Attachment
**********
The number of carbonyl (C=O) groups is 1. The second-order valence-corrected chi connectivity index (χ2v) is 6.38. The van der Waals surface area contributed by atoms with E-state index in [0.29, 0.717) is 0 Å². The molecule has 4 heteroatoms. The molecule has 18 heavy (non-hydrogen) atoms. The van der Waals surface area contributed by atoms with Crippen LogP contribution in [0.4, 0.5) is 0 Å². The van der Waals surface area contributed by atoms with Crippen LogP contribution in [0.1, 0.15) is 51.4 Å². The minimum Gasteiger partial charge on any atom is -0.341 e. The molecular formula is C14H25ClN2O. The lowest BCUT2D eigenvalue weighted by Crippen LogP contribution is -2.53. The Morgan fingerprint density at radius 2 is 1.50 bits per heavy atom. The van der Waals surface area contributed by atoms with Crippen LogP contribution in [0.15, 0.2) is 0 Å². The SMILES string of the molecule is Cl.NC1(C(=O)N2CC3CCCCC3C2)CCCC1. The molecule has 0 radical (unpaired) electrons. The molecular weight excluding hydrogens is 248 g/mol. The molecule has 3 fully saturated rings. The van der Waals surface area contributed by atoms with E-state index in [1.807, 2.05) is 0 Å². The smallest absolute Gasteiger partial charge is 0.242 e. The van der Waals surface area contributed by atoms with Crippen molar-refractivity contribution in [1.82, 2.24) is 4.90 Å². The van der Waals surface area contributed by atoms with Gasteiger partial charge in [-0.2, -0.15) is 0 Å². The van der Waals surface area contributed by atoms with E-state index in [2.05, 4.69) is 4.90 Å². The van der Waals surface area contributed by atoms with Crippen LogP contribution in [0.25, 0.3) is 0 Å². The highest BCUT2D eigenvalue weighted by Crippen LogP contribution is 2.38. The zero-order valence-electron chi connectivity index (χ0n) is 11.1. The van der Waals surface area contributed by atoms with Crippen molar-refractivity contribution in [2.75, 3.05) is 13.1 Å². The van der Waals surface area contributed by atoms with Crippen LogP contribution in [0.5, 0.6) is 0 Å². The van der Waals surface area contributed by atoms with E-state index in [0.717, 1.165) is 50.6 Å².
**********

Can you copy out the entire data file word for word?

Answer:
The number of carbonyl (C=O) groups is 1. The second-order valence-corrected chi connectivity index (χ2v) is 6.38. The van der Waals surface area contributed by atoms with E-state index in [0.29, 0.717) is 0 Å². The molecule has 4 heteroatoms. The molecule has 18 heavy (non-hydrogen) atoms. The van der Waals surface area contributed by atoms with Crippen LogP contribution in [0.4, 0.5) is 0 Å². The van der Waals surface area contributed by atoms with Crippen LogP contribution in [0.1, 0.15) is 51.4 Å². The minimum Gasteiger partial charge on any atom is -0.341 e. The molecular formula is C14H25ClN2O. The lowest BCUT2D eigenvalue weighted by Crippen LogP contribution is -2.53. The Morgan fingerprint density at radius 2 is 1.50 bits per heavy atom. The van der Waals surface area contributed by atoms with Crippen LogP contribution in [0.15, 0.2) is 0 Å². The SMILES string of the molecule is Cl.NC1(C(=O)N2CC3CCCCC3C2)CCCC1. The molecule has 0 radical (unpaired) electrons. The molecular weight excluding hydrogens is 248 g/mol. The molecule has 3 fully saturated rings. The van der Waals surface area contributed by atoms with E-state index in [1.807, 2.05) is 0 Å². The smallest absolute Gasteiger partial charge is 0.242 e. The van der Waals surface area contributed by atoms with Crippen molar-refractivity contribution in [1.82, 2.24) is 4.90 Å². The van der Waals surface area contributed by atoms with Gasteiger partial charge in [-0.2, -0.15) is 0 Å². The van der Waals surface area contributed by atoms with E-state index in [2.05, 4.69) is 4.90 Å². The van der Waals surface area contributed by atoms with Crippen LogP contribution in [0.25, 0.3) is 0 Å². The highest BCUT2D eigenvalue weighted by Crippen LogP contribution is 2.38. The zero-order valence-electron chi connectivity index (χ0n) is 11.1. The van der Waals surface area contributed by atoms with Crippen molar-refractivity contribution in [2.75, 3.05) is 13.1 Å². The van der Waals surface area contributed by atoms with Crippen LogP contribution in [0.5, 0.6) is 0 Å². The van der Waals surface area contributed by atoms with E-state index in [0.717, 1.165) is 50.6 Å².